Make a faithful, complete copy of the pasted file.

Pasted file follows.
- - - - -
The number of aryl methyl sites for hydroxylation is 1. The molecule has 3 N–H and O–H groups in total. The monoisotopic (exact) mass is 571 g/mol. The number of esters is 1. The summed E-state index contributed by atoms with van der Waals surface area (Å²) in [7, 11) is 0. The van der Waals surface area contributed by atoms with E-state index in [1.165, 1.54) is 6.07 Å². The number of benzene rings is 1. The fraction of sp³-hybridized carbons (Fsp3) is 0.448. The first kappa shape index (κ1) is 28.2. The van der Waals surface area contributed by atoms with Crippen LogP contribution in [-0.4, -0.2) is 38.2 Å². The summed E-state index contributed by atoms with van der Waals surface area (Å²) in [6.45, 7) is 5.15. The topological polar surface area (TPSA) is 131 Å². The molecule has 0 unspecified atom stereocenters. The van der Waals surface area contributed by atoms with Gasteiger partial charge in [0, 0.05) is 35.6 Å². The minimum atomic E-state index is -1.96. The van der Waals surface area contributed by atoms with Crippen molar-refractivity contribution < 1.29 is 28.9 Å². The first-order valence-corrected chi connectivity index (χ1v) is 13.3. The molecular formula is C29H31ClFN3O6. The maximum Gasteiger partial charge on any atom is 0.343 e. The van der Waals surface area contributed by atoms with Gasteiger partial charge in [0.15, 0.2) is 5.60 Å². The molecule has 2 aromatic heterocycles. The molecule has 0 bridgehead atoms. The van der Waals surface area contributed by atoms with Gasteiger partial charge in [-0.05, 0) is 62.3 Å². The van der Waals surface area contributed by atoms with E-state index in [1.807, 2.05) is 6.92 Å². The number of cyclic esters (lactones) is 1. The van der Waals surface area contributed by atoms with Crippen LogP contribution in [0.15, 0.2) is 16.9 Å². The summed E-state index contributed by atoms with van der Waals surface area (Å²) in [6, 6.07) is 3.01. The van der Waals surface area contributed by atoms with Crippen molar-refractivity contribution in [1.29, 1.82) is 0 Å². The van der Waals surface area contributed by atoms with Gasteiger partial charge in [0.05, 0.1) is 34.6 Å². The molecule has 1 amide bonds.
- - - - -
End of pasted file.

The number of aryl methyl sites for hydroxylation is 1. The molecule has 3 N–H and O–H groups in total. The monoisotopic (exact) mass is 571 g/mol. The number of esters is 1. The summed E-state index contributed by atoms with van der Waals surface area (Å²) in [7, 11) is 0. The van der Waals surface area contributed by atoms with E-state index in [1.165, 1.54) is 6.07 Å². The number of benzene rings is 1. The fraction of sp³-hybridized carbons (Fsp3) is 0.448. The first kappa shape index (κ1) is 28.2. The van der Waals surface area contributed by atoms with Crippen LogP contribution in [-0.4, -0.2) is 38.2 Å². The summed E-state index contributed by atoms with van der Waals surface area (Å²) in [6.45, 7) is 5.15. The topological polar surface area (TPSA) is 131 Å². The molecule has 0 unspecified atom stereocenters. The van der Waals surface area contributed by atoms with Gasteiger partial charge in [0, 0.05) is 35.6 Å². The minimum atomic E-state index is -1.96. The van der Waals surface area contributed by atoms with Crippen molar-refractivity contribution < 1.29 is 28.9 Å². The first-order valence-corrected chi connectivity index (χ1v) is 13.3. The molecular formula is C29H31ClFN3O6. The maximum Gasteiger partial charge on any atom is 0.343 e. The van der Waals surface area contributed by atoms with Gasteiger partial charge in [0.15, 0.2) is 5.60 Å². The molecule has 2 aromatic heterocycles. The molecule has 0 bridgehead atoms. The van der Waals surface area contributed by atoms with Gasteiger partial charge in [-0.05, 0) is 62.3 Å². The van der Waals surface area contributed by atoms with E-state index in [1.807, 2.05) is 6.92 Å². The number of cyclic esters (lactones) is 1. The van der Waals surface area contributed by atoms with Crippen LogP contribution in [0.15, 0.2) is 16.9 Å². The summed E-state index contributed by atoms with van der Waals surface area (Å²) in [6, 6.07) is 3.01. The van der Waals surface area contributed by atoms with Crippen molar-refractivity contribution in [1.29, 1.82) is 0 Å². The van der Waals surface area contributed by atoms with Gasteiger partial charge in [0.05, 0.1) is 34.6 Å². The molecule has 1 amide bonds.